Keep Your Feet and Knees Together Airborne!
"TEN MINUTES!" cried the jumpmaster over the thunderous drone of the four Allison T56-A-15 turboprop engines.
"Ten minutes, ten minutes, ten minutes!" the ninety aspiring jumpers called back wanly, looks of trepidation on their faces. Of those ninety, the ten minute warning was only relevant to the thirty clustered closest to the rear of the Air Force C-130 cargo aircraft. The others would have to wait for the next pass over Friar Drop Zone in Fort Benning, Georgia. I was one of those thirty, roster number 306, and had already watched with a mixture of amazement and horror as the thirty before us had been fed, one at a time, out both jump doors into the waiting maw of the unknown.
We had prepared for this moment, to be sure, for all of the previous two weeks. The United States Army would never ask one of its soldiers to perform any task, however mundane, without first providing a detailed block of instruction. During those first two weeks of Airborne school, we had been introduced to the T-10 parachute and the MIRPS (Modified Improved Reserve Parachute System), been taught how properly to land ("Hit, shift and rotate. Kick your legs up and over. Activate your canopy release assembly."), been told what to do in case of a mid-air entanglement or a water, power line, or tree landing, and been thoroughly indoctrinated into the history of the Airborne, from the first test platoon in 1940, to the Rangers' jump into a hailstorm of bullets over Panama in 1989.
Prepared, yes, but ready? Absolutely not, we would have said. No one, we thought, could possibly become inured to plummeting one thousand two hundred fifty feet out of a moving aircraft, suspended only by a few square yards of thin nylon fabric. "What have we gotten ourselves into?" we all asked ourselves. Only the engines would answer us with their continuing mind-numbing roar.
"GET READY!" came the next command from the jumpmaster.
This was the moment of truth. True, I could always quit the course. It was incredibly easy to do. I would merely need to get the attention of the closest jumpmaster or safety, and tell him I didn't want to jump. I would be moved forward in the aircraft, so as not to interfere with the other jumpers, and be told to stay there. Then, when the aircraft landed, I would do the duffel-bag drag, as it's called, over to the holdover company, where all the quitters and failures went. After I had spent a few lousy weeks sweltering under the hot June sun, mowing grass maybe, or painting rocks, I would be given orders to some non-Airborne assignment, such as Korea or Fort Drum, and I would be told never to come back. Nobody outside the Airborne community would think any less of me. But quitting is never really an option for me. Once I have made up my mind to do something, I will follow though. I detest the bitter taste of failure, especially when made all the more unpalatable by being voluntary.
"OUTBOARD PERSONNEL STAND UP!" called the jumpmaster.
The soldiers across from me struggled to their feet, encumbered as much by the bulkiness of the parachute as by the wild bucking of the aircraft. One of the female West Point cadets, roster number C54, I think, tumbled forward into the reserve parachute of someone seated to my right. She, being short, blond, and a future officer, had always gone out of her way to act tough and aloof. But the look of unreasoning terror in her eyes as she unsteadily rose to her feet again laid to waste all of her earlier posturing. Being in the throes of our own terror, we pretended not to notice.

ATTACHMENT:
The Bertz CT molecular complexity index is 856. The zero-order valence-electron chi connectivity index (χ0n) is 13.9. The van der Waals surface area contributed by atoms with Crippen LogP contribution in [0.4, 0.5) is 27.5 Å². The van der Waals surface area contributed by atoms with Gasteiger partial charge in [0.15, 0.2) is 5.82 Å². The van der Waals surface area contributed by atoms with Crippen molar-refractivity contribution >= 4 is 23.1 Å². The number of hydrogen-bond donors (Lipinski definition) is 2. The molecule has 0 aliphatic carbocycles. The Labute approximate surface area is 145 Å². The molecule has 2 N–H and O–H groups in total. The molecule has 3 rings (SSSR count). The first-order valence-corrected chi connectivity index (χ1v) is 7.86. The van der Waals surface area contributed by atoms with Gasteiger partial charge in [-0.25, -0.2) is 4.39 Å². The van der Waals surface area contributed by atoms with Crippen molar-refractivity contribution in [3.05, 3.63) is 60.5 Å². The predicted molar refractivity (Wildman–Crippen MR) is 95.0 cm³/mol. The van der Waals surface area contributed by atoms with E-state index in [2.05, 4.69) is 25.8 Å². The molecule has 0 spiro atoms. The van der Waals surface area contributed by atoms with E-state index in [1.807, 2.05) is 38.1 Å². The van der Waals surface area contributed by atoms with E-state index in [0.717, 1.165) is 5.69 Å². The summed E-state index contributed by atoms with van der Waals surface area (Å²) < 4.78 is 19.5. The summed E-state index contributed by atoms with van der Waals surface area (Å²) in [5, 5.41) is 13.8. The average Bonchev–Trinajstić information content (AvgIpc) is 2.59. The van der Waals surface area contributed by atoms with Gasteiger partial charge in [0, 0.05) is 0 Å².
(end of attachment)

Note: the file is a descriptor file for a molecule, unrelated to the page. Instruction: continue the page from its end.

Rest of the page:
Roster number 308, seated next to me, turned in my direction and shouted something to me which I couldn't hear over the noise from the plane. From his tone and the look on his face, though, it was obvious that he was saying some words of encouragement.
"Airborne!" I yelled back as enthusiastically as possible, giving him my most ebullient thumbs up.
"INBOARD PERSONNEL STAND UP!" was the next jump command.
Because I was sitting in the center section of the aircraft, this was the first command that required me to take action. I, along with the other six jumpers of my thirty person stick who were on the same row of jump seats as me, threw my weight forward in a desperate attempt to shift myself into a more or less standing position. Since I had taken the Airborne instructors' advice about properly tightening my parachute harness, the best I could manage was a tall and slender parody of Dr. Frankenstein's hunchbacked assistant.
"HOOK UP!" we were commanded.
We bounced and rolled as the plane bounced and rolled, trying to get the hook on the end of our static line around the anchor line cable. The static line, fifteen feet long, slender as a whip, bright yellow, and with a tensile strength of over six thousand pounds, by virtue of being connected to the aircraft via the anchor line cable, pulled the D bag off of the parachute, and thence the parachute off of the pack tray, and out into the open air, enabling the parachute to open with no action required of the jumper beyond a step into emptiness. This, of course, presupposed that we could get our limbs to stop shaking long enough to lock the snap link at the end of the static line.